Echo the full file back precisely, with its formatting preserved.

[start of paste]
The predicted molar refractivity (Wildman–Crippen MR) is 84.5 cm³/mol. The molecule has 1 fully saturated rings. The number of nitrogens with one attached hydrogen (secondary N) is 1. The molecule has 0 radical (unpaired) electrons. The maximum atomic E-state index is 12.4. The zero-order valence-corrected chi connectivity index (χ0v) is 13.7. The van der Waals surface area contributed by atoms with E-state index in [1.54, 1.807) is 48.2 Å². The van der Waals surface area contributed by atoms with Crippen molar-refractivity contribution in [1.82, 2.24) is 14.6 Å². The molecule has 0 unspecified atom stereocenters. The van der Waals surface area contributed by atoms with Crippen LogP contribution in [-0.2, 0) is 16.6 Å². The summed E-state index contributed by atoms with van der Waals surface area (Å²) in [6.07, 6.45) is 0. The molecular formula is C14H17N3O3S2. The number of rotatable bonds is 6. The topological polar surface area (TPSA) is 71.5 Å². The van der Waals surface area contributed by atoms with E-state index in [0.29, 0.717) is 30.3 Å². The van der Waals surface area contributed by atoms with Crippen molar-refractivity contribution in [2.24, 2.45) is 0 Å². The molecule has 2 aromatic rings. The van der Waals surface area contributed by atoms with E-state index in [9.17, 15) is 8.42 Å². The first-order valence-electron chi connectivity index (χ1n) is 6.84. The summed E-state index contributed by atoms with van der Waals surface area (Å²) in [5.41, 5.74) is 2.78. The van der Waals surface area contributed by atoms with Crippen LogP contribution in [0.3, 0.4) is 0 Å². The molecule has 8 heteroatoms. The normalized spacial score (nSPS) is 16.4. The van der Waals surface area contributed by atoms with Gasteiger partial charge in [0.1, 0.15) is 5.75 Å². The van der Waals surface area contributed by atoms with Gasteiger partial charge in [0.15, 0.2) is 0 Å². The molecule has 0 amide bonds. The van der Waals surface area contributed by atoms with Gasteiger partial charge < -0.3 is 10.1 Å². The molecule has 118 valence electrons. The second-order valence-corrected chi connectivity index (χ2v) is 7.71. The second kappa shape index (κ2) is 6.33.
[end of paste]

The predicted molar refractivity (Wildman–Crippen MR) is 84.5 cm³/mol. The molecule has 1 fully saturated rings. The number of nitrogens with one attached hydrogen (secondary N) is 1. The molecule has 0 radical (unpaired) electrons. The maximum atomic E-state index is 12.4. The zero-order valence-corrected chi connectivity index (χ0v) is 13.7. The van der Waals surface area contributed by atoms with E-state index in [1.54, 1.807) is 48.2 Å². The van der Waals surface area contributed by atoms with Crippen molar-refractivity contribution in [1.82, 2.24) is 14.6 Å². The molecule has 0 unspecified atom stereocenters. The van der Waals surface area contributed by atoms with Crippen LogP contribution in [-0.2, 0) is 16.6 Å². The summed E-state index contributed by atoms with van der Waals surface area (Å²) in [6.07, 6.45) is 0. The molecular formula is C14H17N3O3S2. The number of rotatable bonds is 6. The topological polar surface area (TPSA) is 71.5 Å². The van der Waals surface area contributed by atoms with E-state index in [0.29, 0.717) is 30.3 Å². The van der Waals surface area contributed by atoms with Crippen molar-refractivity contribution in [2.24, 2.45) is 0 Å². The molecule has 2 aromatic rings. The van der Waals surface area contributed by atoms with E-state index in [9.17, 15) is 8.42 Å². The first-order valence-electron chi connectivity index (χ1n) is 6.84. The summed E-state index contributed by atoms with van der Waals surface area (Å²) in [5.41, 5.74) is 2.78. The van der Waals surface area contributed by atoms with Crippen LogP contribution in [0.3, 0.4) is 0 Å². The molecule has 8 heteroatoms. The normalized spacial score (nSPS) is 16.4. The van der Waals surface area contributed by atoms with Gasteiger partial charge in [0.1, 0.15) is 5.75 Å². The van der Waals surface area contributed by atoms with Gasteiger partial charge in [0.15, 0.2) is 0 Å². The molecule has 0 amide bonds. The van der Waals surface area contributed by atoms with Gasteiger partial charge < -0.3 is 10.1 Å². The molecule has 118 valence electrons. The second-order valence-corrected chi connectivity index (χ2v) is 7.71. The second kappa shape index (κ2) is 6.33.